Why QE2 Failed:
The Money All Went Offshore
July 8, 2011
On June 30, QE2 ended with a whimper. The Fed’s second round of “quantitative easing” involved $600 billion created with a computer keystroke for the purchase of long-term government bonds. But the government never actually got the money, which went straight into the reserve accounts of banks, where it still sits today. Worse, it went into the reserve accounts of FOREIGN banks, on which the Federal Reserve is now paying 0.25% interest.
Before QE2 there was QE1, in which the Fed bought $1.25 trillion in mortgage-backed securities from the banks. This money too remains in bank reserve accounts collecting interest and dust. The Fed reports that the accumulated excess reserves of depository institutions now total nearly $1.6 trillion.
Interestingly, $1.6 trillion is also the size of the federal deficit – a deficit so large that some members of Congress are threatening to force a default on the national debt if it isn’t corrected soon.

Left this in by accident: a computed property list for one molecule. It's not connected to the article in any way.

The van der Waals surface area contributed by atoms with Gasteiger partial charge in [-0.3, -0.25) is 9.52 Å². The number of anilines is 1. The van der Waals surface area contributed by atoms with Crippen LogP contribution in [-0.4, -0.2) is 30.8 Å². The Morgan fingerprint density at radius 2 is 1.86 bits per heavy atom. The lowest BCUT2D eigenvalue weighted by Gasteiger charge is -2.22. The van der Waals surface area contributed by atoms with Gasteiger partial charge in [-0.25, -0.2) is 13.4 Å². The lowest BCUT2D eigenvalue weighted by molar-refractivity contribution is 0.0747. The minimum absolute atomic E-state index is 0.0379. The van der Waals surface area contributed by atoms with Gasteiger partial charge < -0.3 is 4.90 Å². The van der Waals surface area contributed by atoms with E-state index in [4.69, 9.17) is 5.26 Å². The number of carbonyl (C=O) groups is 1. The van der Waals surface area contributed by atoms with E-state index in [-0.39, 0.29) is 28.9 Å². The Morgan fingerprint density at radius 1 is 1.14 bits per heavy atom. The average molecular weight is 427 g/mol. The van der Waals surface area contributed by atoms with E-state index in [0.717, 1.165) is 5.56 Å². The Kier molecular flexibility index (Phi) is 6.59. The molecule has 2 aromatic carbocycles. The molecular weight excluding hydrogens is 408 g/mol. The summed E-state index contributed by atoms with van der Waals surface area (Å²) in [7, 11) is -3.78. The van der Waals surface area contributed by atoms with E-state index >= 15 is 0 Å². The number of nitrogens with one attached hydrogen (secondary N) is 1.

So here we have the anomalous situation of a $1.6 trillion hole in the federal budget, and $1.6 trillion created by the Fed that is now sitting idle in bank reserve accounts. If the intent of “quantitative easing” was to stimulate the economy, it might have worked better if the money earmarked for the purchase of Treasuries had been delivered directly to the Treasury. That was actually how it was done before 1935, when the law was changed to require private bond dealers to be cut into the deal.
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